Momentary Prompting and Modeling of Behavior-Based Labor Strategies

Momentary Prompting and Modeling of Behavior-Based Labor Strategies

The Cesarean Epidemic is categorized by the increasing cesarean section rate in the U.S., currently 30.8% (Boyle et al., 2013), which is in stark contrast to the 5% cesarean rate during the early 1970’s (Goer & Romano, 2012). The “cascade of interventions” resulting from an otherwise healthy women utilizing non-medically-necessary but often routine pain medications during labor contribute to the U.S.’s poor outcomes in maternal and infant health.  A troubling statistic released by the United Nations in September of 2010 placed the U.S. 50th in the world for maternal mortality, higher than almost all European countries (WHO, 2010; Coeytaux, Bingham & Langer, 2011). In a report summarizing the World Health Organization’s principles of perinatal care, appropriate methods for pain relief are all suggested to be behavioral (Chalmers, Mangiaterra & Porter, 2001). However, skills learned during childbirth education are difficult to generalize and the unavailability of ongoing labor support are major contributing factors in high requests for pain medication (Goer & Ramano, 2012).  This talk addresses these concerns using a contingency analysis as well as results from an empirical study utilizing a behavior analytic software program for labor support during unmedicated labor.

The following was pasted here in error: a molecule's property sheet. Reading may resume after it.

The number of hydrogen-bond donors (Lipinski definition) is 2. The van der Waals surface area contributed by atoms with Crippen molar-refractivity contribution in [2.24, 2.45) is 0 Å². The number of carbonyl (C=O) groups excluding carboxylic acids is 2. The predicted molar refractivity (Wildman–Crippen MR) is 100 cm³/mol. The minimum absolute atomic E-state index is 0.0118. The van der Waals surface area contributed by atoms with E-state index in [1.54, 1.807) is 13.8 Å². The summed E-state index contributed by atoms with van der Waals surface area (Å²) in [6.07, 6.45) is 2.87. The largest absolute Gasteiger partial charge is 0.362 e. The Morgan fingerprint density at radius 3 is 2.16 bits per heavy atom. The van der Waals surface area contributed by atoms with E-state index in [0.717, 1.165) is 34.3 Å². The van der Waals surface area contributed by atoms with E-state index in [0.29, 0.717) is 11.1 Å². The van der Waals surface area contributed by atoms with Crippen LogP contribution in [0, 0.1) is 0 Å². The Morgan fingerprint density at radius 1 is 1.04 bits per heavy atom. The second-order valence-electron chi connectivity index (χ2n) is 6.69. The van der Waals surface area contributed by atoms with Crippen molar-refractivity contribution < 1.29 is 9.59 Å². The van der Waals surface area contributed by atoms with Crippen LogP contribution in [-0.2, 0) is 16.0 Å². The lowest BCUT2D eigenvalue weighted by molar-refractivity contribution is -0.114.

Learning Objectives:

  1. Understand the growing societal issue surrounding childbirth practices and outcomes
  2. Interpret the childbirth scenario from a behavioral philosophy perspective
  3. Observe the outcomes of behavioral medicine practices and principles applied to childbirth

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  • $39.00